Rarely in educational research do we have access to data that allow us to empirically explore the relationships between the practices of individual teachers and the learning of their students. This report is one of those exceptional cases. In this report, we use data from Plainfield, New Jersey in which individual teachers' survey responses about America's Choice were linked to the test gains of the students who were taught by those teachers. By working closely with district administrators, we were able to link individual survey responses to the district's student achievement databases while retaining the confidentiality of both teachers and students.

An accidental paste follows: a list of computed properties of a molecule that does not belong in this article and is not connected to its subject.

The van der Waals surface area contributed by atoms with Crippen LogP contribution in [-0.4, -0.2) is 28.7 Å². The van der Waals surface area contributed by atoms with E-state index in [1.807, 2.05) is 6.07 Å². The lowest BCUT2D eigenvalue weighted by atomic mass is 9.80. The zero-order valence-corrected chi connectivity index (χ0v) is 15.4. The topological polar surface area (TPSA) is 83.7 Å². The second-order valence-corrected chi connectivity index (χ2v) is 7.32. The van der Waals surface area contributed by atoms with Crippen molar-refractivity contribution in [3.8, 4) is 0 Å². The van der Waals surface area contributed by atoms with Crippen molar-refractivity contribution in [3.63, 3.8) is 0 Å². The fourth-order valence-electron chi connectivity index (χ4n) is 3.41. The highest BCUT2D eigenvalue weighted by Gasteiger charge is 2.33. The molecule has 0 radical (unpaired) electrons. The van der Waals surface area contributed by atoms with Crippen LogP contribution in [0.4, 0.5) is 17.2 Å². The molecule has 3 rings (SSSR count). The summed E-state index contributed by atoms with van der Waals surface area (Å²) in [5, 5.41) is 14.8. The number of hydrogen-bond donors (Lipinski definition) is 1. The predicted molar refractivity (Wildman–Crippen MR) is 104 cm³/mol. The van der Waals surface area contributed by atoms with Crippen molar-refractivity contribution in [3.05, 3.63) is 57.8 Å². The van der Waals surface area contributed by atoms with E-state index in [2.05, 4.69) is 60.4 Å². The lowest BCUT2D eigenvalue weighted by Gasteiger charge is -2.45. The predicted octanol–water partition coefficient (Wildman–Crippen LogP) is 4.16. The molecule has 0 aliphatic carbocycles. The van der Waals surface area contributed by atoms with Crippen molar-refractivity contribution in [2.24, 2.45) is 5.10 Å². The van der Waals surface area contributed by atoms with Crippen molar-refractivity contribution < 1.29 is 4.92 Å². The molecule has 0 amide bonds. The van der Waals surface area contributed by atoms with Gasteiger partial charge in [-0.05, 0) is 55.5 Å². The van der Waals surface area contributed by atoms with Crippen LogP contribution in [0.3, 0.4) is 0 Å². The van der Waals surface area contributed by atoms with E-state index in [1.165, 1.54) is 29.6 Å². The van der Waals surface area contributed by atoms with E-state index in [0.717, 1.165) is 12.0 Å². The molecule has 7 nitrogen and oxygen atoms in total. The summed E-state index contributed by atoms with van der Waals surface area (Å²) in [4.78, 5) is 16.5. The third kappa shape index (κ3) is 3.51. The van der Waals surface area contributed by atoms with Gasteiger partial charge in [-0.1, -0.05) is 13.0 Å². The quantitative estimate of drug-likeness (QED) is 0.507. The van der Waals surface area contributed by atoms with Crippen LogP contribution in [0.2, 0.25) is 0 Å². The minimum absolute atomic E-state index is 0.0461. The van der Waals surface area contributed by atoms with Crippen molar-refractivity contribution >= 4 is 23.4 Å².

The result is an uncommon piece of evidence that empirically links teachers' implementation of America's Choice to student learning. The pattern from these results seems clear and persistent: the students of teachers who more deeply implemented the America's Choice model, particularly the writers workshop component of the design, learned more than did the students of teachers who had lower levels of implementation. Even after statistically controlling for the background characteristics of teachers and students and for students' prior test performance, teachers' implementation of America's Choice was associated with significantly higher learning gains for students.